It is important to know that you can only have one thought 
in your mind at a time.

We can choose whether that thought is positive or negative.  The more times we turn a negative thought into a positive one, we form new thinking habits.  We actually form new pathways in our brains.
So, how does NUTS work?  Each time you hear your self-talk being a negative barrier, yell STOP! Picture a large red stop sign with big, black letters that spell STOP!
And then say

NUTS!
This stands for Negative and Unpleasant Thought Stopping Now, it's difficult to picture a Stop Sign in your mind and yell STOP at yourself without smiling.  It is even more difficult to say NUTS! To yourself without smiling. So remember this little trick and pass it on to your students.  It works!

A BEAUTIFUL STORY OF LOVE AND GENEROSITY

There was an unusual high school football game played in Grapevine, Texas.
The game was between Grapevine Faith Academy and the Gainesville State School, 
both in TX . Faith is a Christian school and Gainesville State School is located within a maximum security correction facility.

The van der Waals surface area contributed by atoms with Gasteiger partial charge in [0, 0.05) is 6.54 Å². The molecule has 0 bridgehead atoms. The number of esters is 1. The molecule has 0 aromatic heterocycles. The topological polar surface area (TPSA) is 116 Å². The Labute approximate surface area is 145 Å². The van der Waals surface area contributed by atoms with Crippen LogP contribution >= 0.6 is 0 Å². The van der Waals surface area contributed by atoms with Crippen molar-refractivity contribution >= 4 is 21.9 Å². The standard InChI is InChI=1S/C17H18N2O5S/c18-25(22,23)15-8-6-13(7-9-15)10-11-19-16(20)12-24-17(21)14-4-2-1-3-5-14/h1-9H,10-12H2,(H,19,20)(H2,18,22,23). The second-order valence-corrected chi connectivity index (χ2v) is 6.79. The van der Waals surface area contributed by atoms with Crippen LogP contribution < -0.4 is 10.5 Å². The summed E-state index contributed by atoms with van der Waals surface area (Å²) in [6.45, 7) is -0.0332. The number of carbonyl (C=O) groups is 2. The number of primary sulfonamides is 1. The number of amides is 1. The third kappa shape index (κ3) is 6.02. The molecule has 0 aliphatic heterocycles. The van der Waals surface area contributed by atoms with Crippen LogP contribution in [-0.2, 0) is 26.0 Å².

Gainesville State School has 14 players. They play every game on the road. 
Their record was 0-8. They've only scored twice. Their 14 players are teenagers 
who have been convicted of crimes ranging from drugs to assault to robbery.
Most had families who had disowned them. They wore outdated, used shoulder pads and helmets. 
Faith Academy was 7-2. They had 70 players, 11 coaches, and the latest equipment.
Chris Hogan, the head coach at Faith Academy, knew the Gainesville team would 
have no fans, and it would be no contest, so he thought, 
"What if half of our fans and half of our cheerleaders, for one night only, cheered for the other team?"
He sent out an email to the faithful asking them to do just that. "Here's the message I want you to send," Hogan wrote.
"You're just as valuable as any other person on the planet." Some folks were confused and thought he was nuts. One player said, "Coach, why are we doing this?" 
Hogan said, "Imagine you don't have a home life, no one to love you, no one pulling for you. 
Imagine that everyone pretty much had given up on you. Now, imagine what it would feel like and mean to you for hundreds of people to suddenly believe in you."
The idea took root. On the night of the game, imagine the surprise of those 14 players when they took the field and there was a banner the cheerleaders had made for them to crash through.